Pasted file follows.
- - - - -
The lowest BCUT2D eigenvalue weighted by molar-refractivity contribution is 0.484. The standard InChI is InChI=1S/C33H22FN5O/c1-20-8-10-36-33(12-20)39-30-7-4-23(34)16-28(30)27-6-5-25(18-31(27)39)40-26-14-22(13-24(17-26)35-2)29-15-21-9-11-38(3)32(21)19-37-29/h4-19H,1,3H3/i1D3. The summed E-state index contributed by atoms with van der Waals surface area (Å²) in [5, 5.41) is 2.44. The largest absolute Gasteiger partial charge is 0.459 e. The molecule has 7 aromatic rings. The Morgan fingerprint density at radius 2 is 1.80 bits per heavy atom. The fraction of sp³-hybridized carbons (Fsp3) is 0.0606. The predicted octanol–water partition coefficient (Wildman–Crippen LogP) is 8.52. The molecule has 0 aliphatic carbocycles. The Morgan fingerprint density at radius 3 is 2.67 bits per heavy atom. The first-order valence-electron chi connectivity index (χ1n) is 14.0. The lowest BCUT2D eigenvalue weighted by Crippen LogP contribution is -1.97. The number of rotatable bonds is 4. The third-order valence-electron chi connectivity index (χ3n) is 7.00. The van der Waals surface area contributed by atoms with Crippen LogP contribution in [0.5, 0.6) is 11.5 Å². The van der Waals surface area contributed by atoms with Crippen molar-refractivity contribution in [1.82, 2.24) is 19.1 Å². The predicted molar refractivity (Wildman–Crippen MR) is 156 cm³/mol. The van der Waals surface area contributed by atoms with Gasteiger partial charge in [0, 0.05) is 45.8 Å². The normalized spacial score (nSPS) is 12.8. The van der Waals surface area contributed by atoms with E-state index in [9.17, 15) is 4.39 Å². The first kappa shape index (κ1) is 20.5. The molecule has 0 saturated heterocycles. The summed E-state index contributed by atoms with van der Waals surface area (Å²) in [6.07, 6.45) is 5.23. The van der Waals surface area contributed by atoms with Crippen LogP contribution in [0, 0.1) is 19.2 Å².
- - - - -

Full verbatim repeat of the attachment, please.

The lowest BCUT2D eigenvalue weighted by molar-refractivity contribution is 0.484. The standard InChI is InChI=1S/C33H22FN5O/c1-20-8-10-36-33(12-20)39-30-7-4-23(34)16-28(30)27-6-5-25(18-31(27)39)40-26-14-22(13-24(17-26)35-2)29-15-21-9-11-38(3)32(21)19-37-29/h4-19H,1,3H3/i1D3. The summed E-state index contributed by atoms with van der Waals surface area (Å²) in [5, 5.41) is 2.44. The largest absolute Gasteiger partial charge is 0.459 e. The molecule has 7 aromatic rings. The Morgan fingerprint density at radius 2 is 1.80 bits per heavy atom. The fraction of sp³-hybridized carbons (Fsp3) is 0.0606. The predicted octanol–water partition coefficient (Wildman–Crippen LogP) is 8.52. The molecule has 0 aliphatic carbocycles. The Morgan fingerprint density at radius 3 is 2.67 bits per heavy atom. The first-order valence-electron chi connectivity index (χ1n) is 14.0. The lowest BCUT2D eigenvalue weighted by Crippen LogP contribution is -1.97. The number of rotatable bonds is 4. The third-order valence-electron chi connectivity index (χ3n) is 7.00. The van der Waals surface area contributed by atoms with Crippen LogP contribution in [0.5, 0.6) is 11.5 Å². The van der Waals surface area contributed by atoms with Crippen molar-refractivity contribution in [1.82, 2.24) is 19.1 Å². The predicted molar refractivity (Wildman–Crippen MR) is 156 cm³/mol. The van der Waals surface area contributed by atoms with Gasteiger partial charge in [0, 0.05) is 45.8 Å². The normalized spacial score (nSPS) is 12.8. The van der Waals surface area contributed by atoms with E-state index in [9.17, 15) is 4.39 Å². The first kappa shape index (κ1) is 20.5. The molecule has 0 saturated heterocycles. The summed E-state index contributed by atoms with van der Waals surface area (Å²) in [6.07, 6.45) is 5.23. The van der Waals surface area contributed by atoms with Crippen LogP contribution in [0, 0.1) is 19.2 Å².